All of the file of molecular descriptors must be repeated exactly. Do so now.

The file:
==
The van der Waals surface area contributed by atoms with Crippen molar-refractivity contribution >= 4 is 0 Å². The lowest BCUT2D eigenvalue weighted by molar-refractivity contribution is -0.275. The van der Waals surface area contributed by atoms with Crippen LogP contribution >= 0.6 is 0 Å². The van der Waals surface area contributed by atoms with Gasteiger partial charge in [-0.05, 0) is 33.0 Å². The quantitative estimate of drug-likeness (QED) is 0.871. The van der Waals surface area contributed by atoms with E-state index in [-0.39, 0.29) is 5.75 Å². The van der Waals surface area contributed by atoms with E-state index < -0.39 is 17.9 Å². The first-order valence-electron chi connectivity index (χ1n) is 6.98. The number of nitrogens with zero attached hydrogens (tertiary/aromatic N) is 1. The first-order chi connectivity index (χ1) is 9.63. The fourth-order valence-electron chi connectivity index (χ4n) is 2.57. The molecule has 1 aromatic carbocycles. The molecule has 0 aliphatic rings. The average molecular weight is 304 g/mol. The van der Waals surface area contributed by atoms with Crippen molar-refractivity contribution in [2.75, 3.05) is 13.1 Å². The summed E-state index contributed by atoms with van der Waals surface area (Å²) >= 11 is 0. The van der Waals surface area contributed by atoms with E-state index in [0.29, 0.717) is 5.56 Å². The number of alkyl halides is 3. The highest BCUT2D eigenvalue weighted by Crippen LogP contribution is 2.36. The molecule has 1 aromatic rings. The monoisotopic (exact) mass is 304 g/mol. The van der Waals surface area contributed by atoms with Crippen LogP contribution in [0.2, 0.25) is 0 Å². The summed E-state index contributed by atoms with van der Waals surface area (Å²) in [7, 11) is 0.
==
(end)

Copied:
The van der Waals surface area contributed by atoms with Crippen molar-refractivity contribution >= 4 is 0 Å². The lowest BCUT2D eigenvalue weighted by molar-refractivity contribution is -0.275. The van der Waals surface area contributed by atoms with Crippen LogP contribution >= 0.6 is 0 Å². The van der Waals surface area contributed by atoms with Gasteiger partial charge in [-0.05, 0) is 33.0 Å². The quantitative estimate of drug-likeness (QED) is 0.871. The van der Waals surface area contributed by atoms with E-state index in [-0.39, 0.29) is 5.75 Å². The van der Waals surface area contributed by atoms with E-state index < -0.39 is 17.9 Å². The first-order valence-electron chi connectivity index (χ1n) is 6.98. The number of nitrogens with zero attached hydrogens (tertiary/aromatic N) is 1. The first-order chi connectivity index (χ1) is 9.63. The fourth-order valence-electron chi connectivity index (χ4n) is 2.57. The molecule has 1 aromatic carbocycles. The molecule has 0 aliphatic rings. The average molecular weight is 304 g/mol. The van der Waals surface area contributed by atoms with Crippen molar-refractivity contribution in [2.75, 3.05) is 13.1 Å². The summed E-state index contributed by atoms with van der Waals surface area (Å²) >= 11 is 0. The van der Waals surface area contributed by atoms with E-state index in [0.29, 0.717) is 5.56 Å². The number of alkyl halides is 3. The highest BCUT2D eigenvalue weighted by Crippen LogP contribution is 2.36. The molecule has 1 aromatic rings. The monoisotopic (exact) mass is 304 g/mol. The van der Waals surface area contributed by atoms with Crippen LogP contribution in [0.2, 0.25) is 0 Å². The summed E-state index contributed by atoms with van der Waals surface area (Å²) in [7, 11) is 0.